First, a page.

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Why does everyone seem sick right now? The 3 respiratory viruses hitting NC + how to stay safe

If you’ve been holiday shopping and picked up an inadvertent gift in the form of a respiratory infection, it’s because most respiratory illnesses tracked by the state are on the rise.

At the moment, flu and RSV are outpacing COVID-19 infections by more than 40 percent each, according to the state’s most recent report. But some symptoms are common to all respiratory infections and really, who has time for any of them?

Here is how 2023 compares to previous years and some tips on how to stay well through the winter.

What respiratory illnesses are going around North Carolina?

The state Department of Health and Human Services reports weekly on the incidence of seven contagious respiratory illnesses, counting only positive tests reported at hospital emergency departments.

By far, the most prevalent are flu, COVID-19 and RSV.

RSV is respiratory syncytial (sin-SISH-uhl) virus, usually causes mild, cold-like symptoms, according to the federal Centers for Disease Control, and most people recover within a week or two. But RSV can be more serious for infants and older adults, sometimes requiring hospitalization.

So far this year, 9 deaths have been attributed to the flu: eight adults and one child. Two of those deaths were reported last week.

In the week ending Dec. 5, hospital emergency rooms in the state reported:

1,295 new cases of flu, an increase of 370 from the week before, with the most significant increase in flu-like illnesses occurring in the southeasternmost counties of the state;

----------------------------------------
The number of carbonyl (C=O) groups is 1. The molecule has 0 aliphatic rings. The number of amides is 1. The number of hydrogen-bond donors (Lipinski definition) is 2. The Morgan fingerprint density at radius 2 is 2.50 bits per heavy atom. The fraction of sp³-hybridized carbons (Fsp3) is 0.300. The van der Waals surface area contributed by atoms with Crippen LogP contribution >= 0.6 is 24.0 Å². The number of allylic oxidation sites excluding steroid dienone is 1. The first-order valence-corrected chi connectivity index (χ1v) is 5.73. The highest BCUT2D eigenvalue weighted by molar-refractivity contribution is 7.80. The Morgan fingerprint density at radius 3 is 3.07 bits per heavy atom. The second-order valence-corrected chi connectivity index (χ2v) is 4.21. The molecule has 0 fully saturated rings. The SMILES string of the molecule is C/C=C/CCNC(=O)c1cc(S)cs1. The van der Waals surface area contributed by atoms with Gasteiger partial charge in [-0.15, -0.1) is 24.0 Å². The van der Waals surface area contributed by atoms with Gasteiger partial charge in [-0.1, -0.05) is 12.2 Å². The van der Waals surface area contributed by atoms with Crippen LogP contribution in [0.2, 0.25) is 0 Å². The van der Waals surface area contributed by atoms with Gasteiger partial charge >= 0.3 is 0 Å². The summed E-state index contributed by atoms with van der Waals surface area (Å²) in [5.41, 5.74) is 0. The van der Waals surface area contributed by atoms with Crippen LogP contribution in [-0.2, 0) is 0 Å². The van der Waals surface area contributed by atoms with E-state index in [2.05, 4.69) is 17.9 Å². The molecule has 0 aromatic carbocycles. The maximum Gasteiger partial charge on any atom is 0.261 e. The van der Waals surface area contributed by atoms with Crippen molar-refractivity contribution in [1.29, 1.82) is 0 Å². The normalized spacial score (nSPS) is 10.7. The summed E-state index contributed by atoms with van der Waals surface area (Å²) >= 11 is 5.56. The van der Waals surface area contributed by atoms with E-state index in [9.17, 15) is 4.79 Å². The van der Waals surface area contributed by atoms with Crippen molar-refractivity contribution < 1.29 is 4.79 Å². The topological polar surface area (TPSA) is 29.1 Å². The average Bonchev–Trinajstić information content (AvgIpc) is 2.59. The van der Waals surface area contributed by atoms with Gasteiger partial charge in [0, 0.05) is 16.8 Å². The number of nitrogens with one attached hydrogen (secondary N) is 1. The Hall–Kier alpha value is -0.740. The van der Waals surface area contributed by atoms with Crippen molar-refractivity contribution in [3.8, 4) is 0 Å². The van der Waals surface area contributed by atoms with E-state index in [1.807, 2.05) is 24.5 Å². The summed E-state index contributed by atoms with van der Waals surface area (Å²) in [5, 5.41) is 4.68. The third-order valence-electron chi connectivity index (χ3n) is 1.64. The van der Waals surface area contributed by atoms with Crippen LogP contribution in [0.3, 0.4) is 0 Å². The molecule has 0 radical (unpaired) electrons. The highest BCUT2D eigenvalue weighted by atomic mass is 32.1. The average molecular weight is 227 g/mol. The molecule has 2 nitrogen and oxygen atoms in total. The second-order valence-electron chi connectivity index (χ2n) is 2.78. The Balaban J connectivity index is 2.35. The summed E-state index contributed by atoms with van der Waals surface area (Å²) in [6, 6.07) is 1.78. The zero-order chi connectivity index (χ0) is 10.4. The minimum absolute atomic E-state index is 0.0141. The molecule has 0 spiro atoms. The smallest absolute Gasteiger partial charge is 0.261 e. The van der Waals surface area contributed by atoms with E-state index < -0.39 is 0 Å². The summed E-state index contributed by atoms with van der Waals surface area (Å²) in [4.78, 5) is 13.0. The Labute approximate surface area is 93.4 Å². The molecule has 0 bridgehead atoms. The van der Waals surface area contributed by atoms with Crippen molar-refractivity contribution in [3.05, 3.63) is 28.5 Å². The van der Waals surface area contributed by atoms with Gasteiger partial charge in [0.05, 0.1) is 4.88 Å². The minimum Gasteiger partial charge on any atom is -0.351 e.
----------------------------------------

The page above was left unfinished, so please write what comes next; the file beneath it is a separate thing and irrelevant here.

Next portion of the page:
1,262 cases of RSV, up 263 from the week before;

889 cases of COVID-19, up 162 from the week before.

Overall, 12.4% of visits to hospital emergency rooms in the past week were prompted by respiratory symptoms, compared to 11.7% in the week ending Nov. 25, DHHS reported.

The state doesn’t estimate the cases of those illnesses where people don’t seek emergency treatment.

How does 2023 compare to previous years?

Respiratory illnesses tend to surge in the fall and winter, especially following holidays when people travel, gather and hug each other’s necks. So far, flu and COVID are not as bad this year as last, but RSV is more prevalent.

Compared to the same week in 2022:

Flu cases were down by about 33% year to year;

COVID-19 cases were down about 41%;

RSV cases went up 265%, from 346 cases in 2022 to 1,262 cases in 2023.

The CDC, whose most current data is from the week ending Nov. 25, shows North Carolina having a “moderate” amount of flu activity, with higher activity reported in our neighboring states.

What are the best ways to avoid flu, COVID-19 and RSV?

In case you haven’t left the house in the past four years, here are some common-sense guidelines:

Vaccines are available for flu, RSV and COVID-19. Flu season runs through spring, so it’s not too late to get protected. The CDC recommends a flu shot for everyone over 6 months old and says a recent study shows that flu vaccines last season significantly reduced the need for hospitalization and the risk of serious illness and death.

Avoid close contact with people who have symptoms.

If you’re sick, avoid close contact with others to avoid spread. Stay home for at least 24 hours after a fever is gone except to get medical care or other necessities. A fever is gone when medicine isn’t needed to suppress it.

Cover your nose and mouth with a tissue when you cough or sneeze, then toss the tissue in the trash.

Bottles of hand sanitizer on the counter for volunteers and guest as they enter the Valley Rescue Mission for Thanksgiving Dinner service, Thursday, November 26, 2020
Bottles of hand sanitizer on the counter for volunteers and guest as they enter the Valley Rescue Mission for Thanksgiving Dinner service, Thursday, November 26, 2020

Wash hands with soap and water or use alcohol-based sanitizer, and when you’re out, don’t touch your face with your hands.

If someone in your household is sick, reduce the amount of virus you’re exposed to by opening a window or using an air purifier.